In Depth

Virginia Woolf: Google Doodle marks writer’s 136th birthday

Mrs Dalloway and To The Lighthouse author credited with rejuvenating the English novel

Virginia Woolf has been commemorated with a Google Doodle on what would be her 136th birthday.

Woolf’s bold and imaginative style is credited with changing English fiction, says The Independent, “pushing it beyond the tried-and-tested narrative structures of the Victorian era into fresh and experimental new territory”.

The woman who would go on to be Virginia Woolf was born Adeline Virginia Stephen in 1882 to a well-to-do London family headed by her father, author and historian Sir Leslie Stephen.

Along with her three siblings and four half-siblings, the young Woolf grew up in an intellectual milieu. She was tutored at home, but unlike her two brothers, did not attend university - an omission she would later lament as the result of prejudice against women in higher education.

The death of her mother and her beloved older half-sister while Woolf was still a teeenager provoked the first of a series of nervous breakdowns which would go on to inform her psychologically acute and emotionally nuanced work.

In 1912, she married Leonard Woolf, a former civil servant turned writer. Despite evidence of her bisexuality, the marriage was a happy one.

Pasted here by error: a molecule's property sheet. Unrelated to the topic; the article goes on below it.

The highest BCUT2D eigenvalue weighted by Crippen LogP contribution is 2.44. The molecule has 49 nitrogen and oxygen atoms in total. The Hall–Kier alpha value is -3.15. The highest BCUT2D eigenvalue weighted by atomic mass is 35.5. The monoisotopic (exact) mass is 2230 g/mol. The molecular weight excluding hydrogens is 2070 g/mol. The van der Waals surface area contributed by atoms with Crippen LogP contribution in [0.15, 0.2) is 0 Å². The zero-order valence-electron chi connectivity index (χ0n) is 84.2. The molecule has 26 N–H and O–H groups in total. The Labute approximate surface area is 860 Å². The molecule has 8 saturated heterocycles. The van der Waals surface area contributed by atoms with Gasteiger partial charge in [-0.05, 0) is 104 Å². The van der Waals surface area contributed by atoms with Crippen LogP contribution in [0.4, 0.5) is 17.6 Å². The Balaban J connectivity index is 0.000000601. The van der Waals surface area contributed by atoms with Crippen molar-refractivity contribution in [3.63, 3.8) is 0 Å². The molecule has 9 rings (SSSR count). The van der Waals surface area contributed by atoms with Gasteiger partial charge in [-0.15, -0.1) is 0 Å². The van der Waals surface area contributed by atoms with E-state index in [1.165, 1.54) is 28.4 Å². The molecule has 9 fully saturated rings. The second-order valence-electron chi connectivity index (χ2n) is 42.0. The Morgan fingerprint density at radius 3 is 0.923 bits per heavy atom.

Both became members of the Bloomsbury Group, a network of prominent intellectuals, writers and artists centred around the titular area of London.

Other members included the economist John Maynard Keynes, biographer Lytton Strachey and Room With a View author E. M. Forster.

Over a prodigious literary career, Woolf penned a wide variety of essays, criticism and novels, the most famous of which include To The Lighthouse and Mrs Dalloway. After struggling with depression and mood swings for decades, in 1941, at the age of 51, she drowned herself in a river near her home in Lewes, East Sussex.

She is remembered for pioneering the stream-of-consciousness style, whereby thoughts and feelings are expressed on the page seemingly spontaneously, as they are in the mind. Her fiction “elevated sometimes mundane settings while examining the complex interior lives of her characters,” says CNET.

In her famous 1929 essay, A Room of One’s Own, Woolf wrote about women’s erasure from literary and historical narratives, and stressed the need for women to have literal and metaphorical space to voice their own thoughts and experiences.

The essay, with its famous observation that “'A woman must have money and a room of her own if she is to write fiction,” remains one of the foundation texts of modern feminism.

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